Snoring affects 25 percent of Americans. While it may seem like a harmless condition, snoring can cause serious physical and emotional complications for patients and their partners. Snoring is also a sign of sleep apnea, a serious condition which causes breathing difficulties while sleeping. There are several treatments available for snoring including:
- Turbinate Reduction: This procedure reduces the small curved bones called turbinates that extend horizontally through the nasal passage. The purpose of the bones is to humidify and filter air, but when they are too large or inflamed, the turbinates can obstruct breathing and surgical reduction may be the best treatment.
- Septoplasty: This is a surgical procedure to correct defects or deformities of the septum, which is the tissue separating the nostrils. A number of medical conditions including nasal air passage obstruction, a deviated septum, tumors, chronic and uncontrolled nosebleeds, or the presence of polyps may require septoplasty for treatment.
- Somnoplasty: This minimally invasive surgical treatment for snoring removes tissue in the uvula and soft palate. Low levels of radiofrequency energy are used to burn away the lining of the soft tissue and eventually shrink its volume. This procedure helps to open up the passageway for air and reduce snoring as a result. This procedure helps to treat sleep apnea and feelings of daytime sleepiness, and is very effective in treating snoring.
The septoplasty procedure corrects a deviated septum, which occurs when the bone and cartilage that divides the two nostrils becomes displaced. During septoplasty surgery, the nasal septum is straightened and relocated to the middle of the nose. Often the septum is cut and removed prior to repositioning. Minor deviations in the septum location are not unusual. However, in severe cases, the deviated septum may cause breathing difficulties through one or both nostrils. While generally a safe and effective procedure, complications from septoplasty include pre-existing symptoms that persist after surgery, changes to the shape of the nose, decreased sense of smell, and temporary numbing in the upper gum.
The nasal turbinates are two pairs of structures that line the nasal airway, extending to the adenoids. The inferior turbinate pair provides surface area for the mucous membrane that both collects dirt and debris during inhalation and humidifies incoming air. In some people, the inferior turbinates remain chronically swollen, leading to a congested feeling and breathing difficulties. This might occur because of a broken nose, where turbinate tissue fills in areas created by damage or deviation. Surgical solutions to inferior turbinates focus on reducing their size. The submucous resection procedure removes some of the turbinate bony support structure, typically along with a small strip of the mucous membrane.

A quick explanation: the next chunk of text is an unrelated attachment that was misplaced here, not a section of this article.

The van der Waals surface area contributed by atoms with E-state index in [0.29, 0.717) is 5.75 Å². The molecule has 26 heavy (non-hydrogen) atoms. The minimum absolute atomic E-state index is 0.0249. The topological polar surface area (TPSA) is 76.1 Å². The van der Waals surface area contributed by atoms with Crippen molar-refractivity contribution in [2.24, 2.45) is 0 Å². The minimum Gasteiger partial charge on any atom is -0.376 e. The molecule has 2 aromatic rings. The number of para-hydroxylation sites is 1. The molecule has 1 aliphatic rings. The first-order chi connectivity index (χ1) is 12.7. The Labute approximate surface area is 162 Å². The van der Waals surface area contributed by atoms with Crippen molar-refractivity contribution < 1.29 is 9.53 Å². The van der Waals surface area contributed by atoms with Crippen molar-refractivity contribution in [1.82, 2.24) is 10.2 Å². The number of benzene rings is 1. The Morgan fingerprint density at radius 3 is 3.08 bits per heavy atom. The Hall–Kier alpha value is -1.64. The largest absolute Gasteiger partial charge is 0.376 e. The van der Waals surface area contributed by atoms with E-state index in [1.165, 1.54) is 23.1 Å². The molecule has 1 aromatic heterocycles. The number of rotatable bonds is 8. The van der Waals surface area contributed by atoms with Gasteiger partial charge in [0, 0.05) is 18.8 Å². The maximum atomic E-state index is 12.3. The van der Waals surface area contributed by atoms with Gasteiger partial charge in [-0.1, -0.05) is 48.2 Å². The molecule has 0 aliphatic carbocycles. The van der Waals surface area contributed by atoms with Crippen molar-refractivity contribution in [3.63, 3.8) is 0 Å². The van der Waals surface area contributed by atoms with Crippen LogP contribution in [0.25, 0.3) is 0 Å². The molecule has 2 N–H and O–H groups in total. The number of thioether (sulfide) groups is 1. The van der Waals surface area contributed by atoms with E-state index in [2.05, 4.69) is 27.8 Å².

Severe snoring and obstructive sleep apnea frequently source back to limited airways. Soft tissue at the back of the throat may not be the origin of a patient’s condition, but removal of some of this tissue may relieve symptoms by increasing room along the airway. The uvulopalatopharyngoplasty, or UPPP, removes tissue from the throat, including some or all of the uvula, portions of the soft palate, and tonsils and adenoids, if these have not been removed previously. Typically, the UPPP procedure follows other attempts to correct sleep apnea or snoring. Lifestyle changes, including weight loss and change of sleep positions, CPAP, and oral appliances are among the first-line approaches to these issues. Without improvement, UPPP may be the next step.
Weakness in the soft palate may be a factor in up to 80% of people who suffer from snoring or obstructive sleep apnea problems. Pillar® implants address the problem of soft palate vibrations that contribute to snoring and sleep apnea. Tiny, woven implants placed into the tissue of the soft palate immediately add rigidity to the area. As well, the implants trigger the body’s fibrotic response, generating new tissue that also provides support to the soft palate, reducing tissue vibration that causes snoring, and preventing tissue collapse that contributes to sleep apnea.
Tonsillectomy refers to the surgical removal of the tonsils, a pair of tissue pads located at the back of the throat, one on each side. It’s common for the tonsils to become inflamed and infected frequently in children. When other treatment methods prove ineffective, tonsillectomy is considered. The procedure is also helpful for treating breathing disorders during sleep. Performed under general anesthesia, tonsillectomies are performed in one of two ways. With the traditional method, the tonsils are removed using a scalpel. Alternatively, specialized surgical tools use heat or ultrasound to destroy the tonsil tissue, while simultaneously controlling bleeding.
Palate Radiofrequency Tightening
The uvula and soft palate often contribute to both snoring and obstructive sleep apnea. Much of the tissue of these areas is redundant, and reducing each in size would also reduce the severity of snoring, while opening the airways to counter sleep apnea problems. Treating the tissue of the soft palate and uvula with controlled heating via a radiofrequency energy probe triggers the body’s repair mechanisms by creating lesions under the mucosal layer of the tissue. This damaged tissue flushes from the body over a period of weeks. Collagen in the area tightens, reducing the size of both the uvula and soft palate. With increased firmness and reduced size, both snoring and sleep apnea issues typically see improvement.